(Note I am posting this summary to belatedly capture my engagement with the course during the period. Because of work pressures, I was unable to publish this on time. This post is based on a review of the course calendar and my Twitter activity.)
When the introductory post to Block 3 mentioned how the presence of algorithms are acknowledged only when they produce unintended results (as in the case of Kim Jon-un’s mistaken photo), my first reaction was to look for a list of face recognition fails I had previously seen on the web. Although teaching computers how to recognise images is a rapidly evolving field, its current state, especially as implemented in consumer equipment such as cameras, can lead to hilarious results. The list of funny face-recogntion fails was my first tweet for the block.
We are surrounded by algorithms and it was easy to find other examples. During the week, I also tweeted how the SIRI algorithm on iPhones work. As with other examples, how the algorithm works is rarely known because it is purposely kept hidden by commercial interests and perhaps because their technological sophistication can be understood only by specialists. Either way, it is ironic that a device we are unaware of a device we are intimate with (we carry it around at all times, we keep it close). It is in a sense like sleeping with the enemy.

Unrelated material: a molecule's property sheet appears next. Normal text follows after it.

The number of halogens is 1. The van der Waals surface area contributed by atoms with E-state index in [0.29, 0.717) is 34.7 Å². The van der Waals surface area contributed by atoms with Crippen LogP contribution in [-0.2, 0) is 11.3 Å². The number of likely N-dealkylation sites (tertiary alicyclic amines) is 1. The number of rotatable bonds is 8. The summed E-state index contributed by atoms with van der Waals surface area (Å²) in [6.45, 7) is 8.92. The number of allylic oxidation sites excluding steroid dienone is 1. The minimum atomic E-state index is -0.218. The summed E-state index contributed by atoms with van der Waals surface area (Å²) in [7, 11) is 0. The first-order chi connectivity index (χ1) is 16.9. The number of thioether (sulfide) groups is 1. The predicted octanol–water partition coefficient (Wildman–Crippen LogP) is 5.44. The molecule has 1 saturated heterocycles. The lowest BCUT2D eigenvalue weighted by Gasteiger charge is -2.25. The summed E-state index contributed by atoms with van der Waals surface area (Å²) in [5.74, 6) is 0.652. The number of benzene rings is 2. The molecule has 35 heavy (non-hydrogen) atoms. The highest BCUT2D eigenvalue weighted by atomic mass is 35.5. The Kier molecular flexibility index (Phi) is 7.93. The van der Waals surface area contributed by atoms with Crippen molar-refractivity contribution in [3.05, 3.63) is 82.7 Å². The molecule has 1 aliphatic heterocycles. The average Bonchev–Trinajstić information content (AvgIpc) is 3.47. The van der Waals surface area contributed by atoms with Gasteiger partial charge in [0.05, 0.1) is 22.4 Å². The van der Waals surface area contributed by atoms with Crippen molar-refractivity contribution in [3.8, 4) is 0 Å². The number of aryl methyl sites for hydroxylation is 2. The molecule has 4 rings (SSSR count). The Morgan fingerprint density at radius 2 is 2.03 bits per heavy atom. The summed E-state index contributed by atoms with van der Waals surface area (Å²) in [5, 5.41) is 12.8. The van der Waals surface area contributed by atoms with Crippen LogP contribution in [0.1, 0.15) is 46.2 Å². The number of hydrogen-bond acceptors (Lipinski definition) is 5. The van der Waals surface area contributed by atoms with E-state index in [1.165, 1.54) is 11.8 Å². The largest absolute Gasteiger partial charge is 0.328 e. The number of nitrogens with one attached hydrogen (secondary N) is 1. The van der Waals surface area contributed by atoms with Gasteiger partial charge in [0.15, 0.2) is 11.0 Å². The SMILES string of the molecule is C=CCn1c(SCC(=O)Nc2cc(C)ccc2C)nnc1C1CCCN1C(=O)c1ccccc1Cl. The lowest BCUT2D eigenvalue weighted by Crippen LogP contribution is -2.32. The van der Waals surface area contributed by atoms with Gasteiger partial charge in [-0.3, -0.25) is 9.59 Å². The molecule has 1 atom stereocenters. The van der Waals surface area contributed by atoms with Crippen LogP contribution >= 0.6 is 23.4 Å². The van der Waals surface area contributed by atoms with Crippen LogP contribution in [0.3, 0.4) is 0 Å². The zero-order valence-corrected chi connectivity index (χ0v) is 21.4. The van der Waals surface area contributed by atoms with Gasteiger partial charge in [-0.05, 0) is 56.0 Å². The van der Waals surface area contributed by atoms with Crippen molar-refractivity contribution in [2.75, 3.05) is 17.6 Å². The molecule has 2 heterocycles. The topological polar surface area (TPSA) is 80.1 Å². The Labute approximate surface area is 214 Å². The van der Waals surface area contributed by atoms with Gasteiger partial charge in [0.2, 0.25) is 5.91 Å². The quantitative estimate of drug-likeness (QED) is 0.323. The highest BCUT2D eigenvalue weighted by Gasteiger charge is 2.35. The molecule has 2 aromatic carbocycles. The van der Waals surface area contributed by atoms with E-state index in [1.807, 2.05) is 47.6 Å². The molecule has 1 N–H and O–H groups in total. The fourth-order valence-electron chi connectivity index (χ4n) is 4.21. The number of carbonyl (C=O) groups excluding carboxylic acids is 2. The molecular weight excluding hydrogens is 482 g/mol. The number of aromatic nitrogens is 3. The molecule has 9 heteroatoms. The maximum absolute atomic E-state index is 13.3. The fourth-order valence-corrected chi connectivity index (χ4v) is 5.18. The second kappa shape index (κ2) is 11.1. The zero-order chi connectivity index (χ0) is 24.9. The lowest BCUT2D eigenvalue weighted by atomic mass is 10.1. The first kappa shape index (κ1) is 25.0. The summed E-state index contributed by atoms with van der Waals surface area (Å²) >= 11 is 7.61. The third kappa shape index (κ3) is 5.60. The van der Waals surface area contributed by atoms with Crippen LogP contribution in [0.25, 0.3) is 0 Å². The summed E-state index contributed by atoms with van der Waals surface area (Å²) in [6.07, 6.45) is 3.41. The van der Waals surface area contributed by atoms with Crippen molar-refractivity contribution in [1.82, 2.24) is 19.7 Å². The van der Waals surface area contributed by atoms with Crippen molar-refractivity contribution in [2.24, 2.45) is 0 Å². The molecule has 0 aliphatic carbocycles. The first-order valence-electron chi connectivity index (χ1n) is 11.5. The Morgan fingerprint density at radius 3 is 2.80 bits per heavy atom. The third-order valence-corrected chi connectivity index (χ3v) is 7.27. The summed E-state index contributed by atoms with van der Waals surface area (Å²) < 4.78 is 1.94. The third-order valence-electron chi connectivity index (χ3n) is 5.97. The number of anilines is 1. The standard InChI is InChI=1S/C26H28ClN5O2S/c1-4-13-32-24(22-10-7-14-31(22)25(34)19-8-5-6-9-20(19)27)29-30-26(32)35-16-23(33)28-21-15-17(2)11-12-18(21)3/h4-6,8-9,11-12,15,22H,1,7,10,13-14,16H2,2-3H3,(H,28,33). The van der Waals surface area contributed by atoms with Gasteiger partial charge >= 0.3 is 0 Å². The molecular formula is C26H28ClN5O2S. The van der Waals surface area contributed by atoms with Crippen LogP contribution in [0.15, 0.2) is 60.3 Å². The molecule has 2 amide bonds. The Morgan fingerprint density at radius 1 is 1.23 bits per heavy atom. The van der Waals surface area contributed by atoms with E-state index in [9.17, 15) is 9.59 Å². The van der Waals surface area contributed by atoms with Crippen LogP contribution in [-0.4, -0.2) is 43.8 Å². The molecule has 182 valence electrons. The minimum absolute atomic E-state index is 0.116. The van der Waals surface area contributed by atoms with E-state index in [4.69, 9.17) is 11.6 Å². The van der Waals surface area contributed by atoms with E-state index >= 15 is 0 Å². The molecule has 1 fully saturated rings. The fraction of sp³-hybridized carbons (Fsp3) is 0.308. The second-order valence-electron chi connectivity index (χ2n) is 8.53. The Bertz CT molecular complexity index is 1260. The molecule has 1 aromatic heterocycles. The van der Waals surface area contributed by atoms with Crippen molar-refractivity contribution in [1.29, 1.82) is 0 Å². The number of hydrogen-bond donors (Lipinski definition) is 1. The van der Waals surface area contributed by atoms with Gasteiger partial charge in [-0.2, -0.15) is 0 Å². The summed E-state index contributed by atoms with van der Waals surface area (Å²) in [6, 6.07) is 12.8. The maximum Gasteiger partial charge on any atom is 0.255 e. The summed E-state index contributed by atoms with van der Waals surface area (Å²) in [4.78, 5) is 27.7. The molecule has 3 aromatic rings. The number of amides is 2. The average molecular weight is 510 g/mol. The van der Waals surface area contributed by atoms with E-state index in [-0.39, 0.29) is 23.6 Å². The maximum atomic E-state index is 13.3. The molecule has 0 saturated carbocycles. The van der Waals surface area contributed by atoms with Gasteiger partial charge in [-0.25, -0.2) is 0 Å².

Algorithms in retail shopping show how invasive algorithms work. I tweeted a New York Times video on how algorithms can determine female shoppers are pregnant based on changes in their shopping patterns, and how algorithms recommend related products accordingly. This uncanny accuracy makes shoppers uncomfortable so retailers changed their strategy by purposely including seemingly random objects in the mix: table cloth with diapers, a familiar jam with milk formula for babies. The video is a good example of the privacy concerns raised by how algorithms.
Other concerns include reliability of data sources, disclosure and ongoing maintenance (not just development) of the algorithm. This issues form part of the ethical guideline for news articles written by algorithms, another link I tweeted in the block.